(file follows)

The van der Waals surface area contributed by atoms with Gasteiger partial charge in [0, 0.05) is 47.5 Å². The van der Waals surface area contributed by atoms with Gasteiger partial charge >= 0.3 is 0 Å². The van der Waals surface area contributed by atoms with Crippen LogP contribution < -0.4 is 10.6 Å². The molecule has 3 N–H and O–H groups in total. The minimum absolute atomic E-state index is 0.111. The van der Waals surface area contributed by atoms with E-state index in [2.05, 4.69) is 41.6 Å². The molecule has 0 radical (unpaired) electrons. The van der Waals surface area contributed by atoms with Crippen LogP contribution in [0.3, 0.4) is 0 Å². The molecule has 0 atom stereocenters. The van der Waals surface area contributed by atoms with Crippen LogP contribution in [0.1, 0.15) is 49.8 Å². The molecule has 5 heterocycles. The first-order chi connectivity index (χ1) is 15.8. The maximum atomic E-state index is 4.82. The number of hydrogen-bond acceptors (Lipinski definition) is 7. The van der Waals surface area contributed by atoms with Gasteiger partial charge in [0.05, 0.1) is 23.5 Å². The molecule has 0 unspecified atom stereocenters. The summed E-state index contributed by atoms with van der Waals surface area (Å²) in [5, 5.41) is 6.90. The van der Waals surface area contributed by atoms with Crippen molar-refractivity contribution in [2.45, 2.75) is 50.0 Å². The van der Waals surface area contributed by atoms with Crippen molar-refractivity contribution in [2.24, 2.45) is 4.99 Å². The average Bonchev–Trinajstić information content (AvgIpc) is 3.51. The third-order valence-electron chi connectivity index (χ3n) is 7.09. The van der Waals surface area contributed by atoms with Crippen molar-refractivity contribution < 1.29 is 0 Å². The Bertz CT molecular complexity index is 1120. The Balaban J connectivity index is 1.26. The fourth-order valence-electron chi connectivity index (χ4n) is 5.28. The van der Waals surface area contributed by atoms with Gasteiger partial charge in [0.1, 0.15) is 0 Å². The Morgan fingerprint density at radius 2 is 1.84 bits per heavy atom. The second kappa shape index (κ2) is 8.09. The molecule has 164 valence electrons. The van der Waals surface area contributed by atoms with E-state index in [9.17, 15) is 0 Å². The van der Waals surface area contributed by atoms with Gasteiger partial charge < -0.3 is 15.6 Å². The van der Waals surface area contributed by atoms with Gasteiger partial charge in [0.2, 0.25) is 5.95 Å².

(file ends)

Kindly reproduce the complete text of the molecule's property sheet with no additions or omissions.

The van der Waals surface area contributed by atoms with Gasteiger partial charge in [0, 0.05) is 47.5 Å². The van der Waals surface area contributed by atoms with Gasteiger partial charge >= 0.3 is 0 Å². The van der Waals surface area contributed by atoms with Crippen LogP contribution < -0.4 is 10.6 Å². The molecule has 3 N–H and O–H groups in total. The minimum absolute atomic E-state index is 0.111. The van der Waals surface area contributed by atoms with E-state index in [2.05, 4.69) is 41.6 Å². The molecule has 0 radical (unpaired) electrons. The van der Waals surface area contributed by atoms with Crippen LogP contribution in [0.3, 0.4) is 0 Å². The molecule has 0 atom stereocenters. The van der Waals surface area contributed by atoms with Crippen LogP contribution in [0.1, 0.15) is 49.8 Å². The molecule has 5 heterocycles. The first-order chi connectivity index (χ1) is 15.8. The maximum atomic E-state index is 4.82. The number of hydrogen-bond acceptors (Lipinski definition) is 7. The van der Waals surface area contributed by atoms with Gasteiger partial charge in [0.05, 0.1) is 23.5 Å². The molecule has 0 unspecified atom stereocenters. The summed E-state index contributed by atoms with van der Waals surface area (Å²) in [5, 5.41) is 6.90. The van der Waals surface area contributed by atoms with Crippen molar-refractivity contribution in [2.45, 2.75) is 50.0 Å². The van der Waals surface area contributed by atoms with Crippen molar-refractivity contribution in [2.24, 2.45) is 4.99 Å². The average Bonchev–Trinajstić information content (AvgIpc) is 3.51. The third-order valence-electron chi connectivity index (χ3n) is 7.09. The van der Waals surface area contributed by atoms with Crippen molar-refractivity contribution < 1.29 is 0 Å². The Bertz CT molecular complexity index is 1120. The Balaban J connectivity index is 1.26. The fourth-order valence-electron chi connectivity index (χ4n) is 5.28. The van der Waals surface area contributed by atoms with Gasteiger partial charge in [0.1, 0.15) is 0 Å². The Morgan fingerprint density at radius 2 is 1.84 bits per heavy atom. The second kappa shape index (κ2) is 8.09. The molecule has 164 valence electrons. The van der Waals surface area contributed by atoms with E-state index in [9.17, 15) is 0 Å². The van der Waals surface area contributed by atoms with Gasteiger partial charge < -0.3 is 15.6 Å². The van der Waals surface area contributed by atoms with Gasteiger partial charge in [0.2, 0.25) is 5.95 Å².